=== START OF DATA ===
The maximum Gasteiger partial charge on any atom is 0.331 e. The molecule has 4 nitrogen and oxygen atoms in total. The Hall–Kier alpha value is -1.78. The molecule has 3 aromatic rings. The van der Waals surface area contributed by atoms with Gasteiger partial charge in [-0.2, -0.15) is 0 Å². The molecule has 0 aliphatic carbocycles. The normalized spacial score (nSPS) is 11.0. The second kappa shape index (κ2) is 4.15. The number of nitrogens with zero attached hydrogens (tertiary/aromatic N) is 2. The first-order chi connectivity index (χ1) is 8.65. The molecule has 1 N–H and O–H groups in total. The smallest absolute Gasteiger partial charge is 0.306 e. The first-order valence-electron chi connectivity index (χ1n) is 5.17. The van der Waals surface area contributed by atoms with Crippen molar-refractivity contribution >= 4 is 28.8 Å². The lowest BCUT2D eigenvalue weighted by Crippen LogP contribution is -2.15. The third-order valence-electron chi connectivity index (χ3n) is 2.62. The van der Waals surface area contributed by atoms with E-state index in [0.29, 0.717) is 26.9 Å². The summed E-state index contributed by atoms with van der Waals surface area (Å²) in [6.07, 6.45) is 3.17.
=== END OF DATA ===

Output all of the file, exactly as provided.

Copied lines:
The maximum Gasteiger partial charge on any atom is 0.331 e. The molecule has 4 nitrogen and oxygen atoms in total. The Hall–Kier alpha value is -1.78. The molecule has 3 aromatic rings. The van der Waals surface area contributed by atoms with Gasteiger partial charge in [-0.2, -0.15) is 0 Å². The molecule has 0 aliphatic carbocycles. The normalized spacial score (nSPS) is 11.0. The second kappa shape index (κ2) is 4.15. The number of nitrogens with zero attached hydrogens (tertiary/aromatic N) is 2. The first-order chi connectivity index (χ1) is 8.65. The molecule has 1 N–H and O–H groups in total. The smallest absolute Gasteiger partial charge is 0.306 e. The first-order valence-electron chi connectivity index (χ1n) is 5.17. The van der Waals surface area contributed by atoms with Crippen molar-refractivity contribution >= 4 is 28.8 Å². The lowest BCUT2D eigenvalue weighted by Crippen LogP contribution is -2.15. The third-order valence-electron chi connectivity index (χ3n) is 2.62. The van der Waals surface area contributed by atoms with E-state index in [0.29, 0.717) is 26.9 Å². The summed E-state index contributed by atoms with van der Waals surface area (Å²) in [6.07, 6.45) is 3.17.